The robot problem indeed points out some of those design flaws in the system. Indeed, if a piece of work could be done well by robots instead of humans for 1/2 the price, few corporations will hesitate to make that choice. So, take that a bit further and imagine that at some point most work could suddenly be done by robots. The "rational" decisions for a board of directors, if there's a cheaper and more efficient alternative, will be to fire everybody, except for a few managers or designers or whatever would still be needed. Taken to its full conclusion, we end up with just managers, board members, business owners, investors, and we don't need everybody else. Automated factories can ultimately produce everything, and smart robots can do all manual work.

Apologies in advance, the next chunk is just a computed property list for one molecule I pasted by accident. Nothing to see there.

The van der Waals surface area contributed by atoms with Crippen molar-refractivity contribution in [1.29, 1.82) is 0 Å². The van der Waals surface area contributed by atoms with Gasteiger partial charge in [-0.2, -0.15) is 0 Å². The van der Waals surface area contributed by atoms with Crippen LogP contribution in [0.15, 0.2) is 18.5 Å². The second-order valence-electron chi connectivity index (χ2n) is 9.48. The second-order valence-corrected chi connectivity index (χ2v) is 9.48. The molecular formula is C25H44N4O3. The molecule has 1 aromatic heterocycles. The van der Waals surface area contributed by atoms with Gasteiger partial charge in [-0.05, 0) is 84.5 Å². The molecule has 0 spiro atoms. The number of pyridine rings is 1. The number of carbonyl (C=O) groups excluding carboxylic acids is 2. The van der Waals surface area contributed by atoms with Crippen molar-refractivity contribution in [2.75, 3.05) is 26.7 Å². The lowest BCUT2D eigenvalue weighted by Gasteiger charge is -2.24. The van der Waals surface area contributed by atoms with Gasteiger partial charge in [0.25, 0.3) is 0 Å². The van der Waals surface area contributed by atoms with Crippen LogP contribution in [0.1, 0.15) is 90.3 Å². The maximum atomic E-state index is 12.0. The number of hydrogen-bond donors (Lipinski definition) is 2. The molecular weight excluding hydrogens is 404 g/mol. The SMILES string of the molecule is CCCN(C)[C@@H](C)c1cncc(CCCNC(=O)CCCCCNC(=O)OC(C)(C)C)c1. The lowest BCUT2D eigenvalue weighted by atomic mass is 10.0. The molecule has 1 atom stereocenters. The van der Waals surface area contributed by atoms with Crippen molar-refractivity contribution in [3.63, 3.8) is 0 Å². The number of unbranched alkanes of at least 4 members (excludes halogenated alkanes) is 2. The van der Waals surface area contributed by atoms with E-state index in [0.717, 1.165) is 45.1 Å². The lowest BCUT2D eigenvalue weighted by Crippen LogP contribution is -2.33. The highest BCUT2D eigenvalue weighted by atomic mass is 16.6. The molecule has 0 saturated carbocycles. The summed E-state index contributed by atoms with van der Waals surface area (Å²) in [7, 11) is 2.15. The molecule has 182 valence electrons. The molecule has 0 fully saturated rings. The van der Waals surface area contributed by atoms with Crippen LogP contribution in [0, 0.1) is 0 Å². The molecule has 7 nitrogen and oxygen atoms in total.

But hey, where's then the future we were promised? If most things end up being done by automation, we'd expect to be able to live lives of leisure, pursuing purely artistic or philosophic endeavors. Growing orchids, painting, traveling, studying ancient languages. If machines could produce in abundance everything we need, there would be no great reason why we shouldn't. Then why isn't it going in that direction?

Despite announcements of us living in an information economy, we're really still living in an economic system designed for the industrial revolution, meant to centralize the production power, and the capital needed to finance it. Under such a system, ubiquitous automation would mean that almost everybody's unemployed and that the owners of the production apparatus would be incredibly wealthy.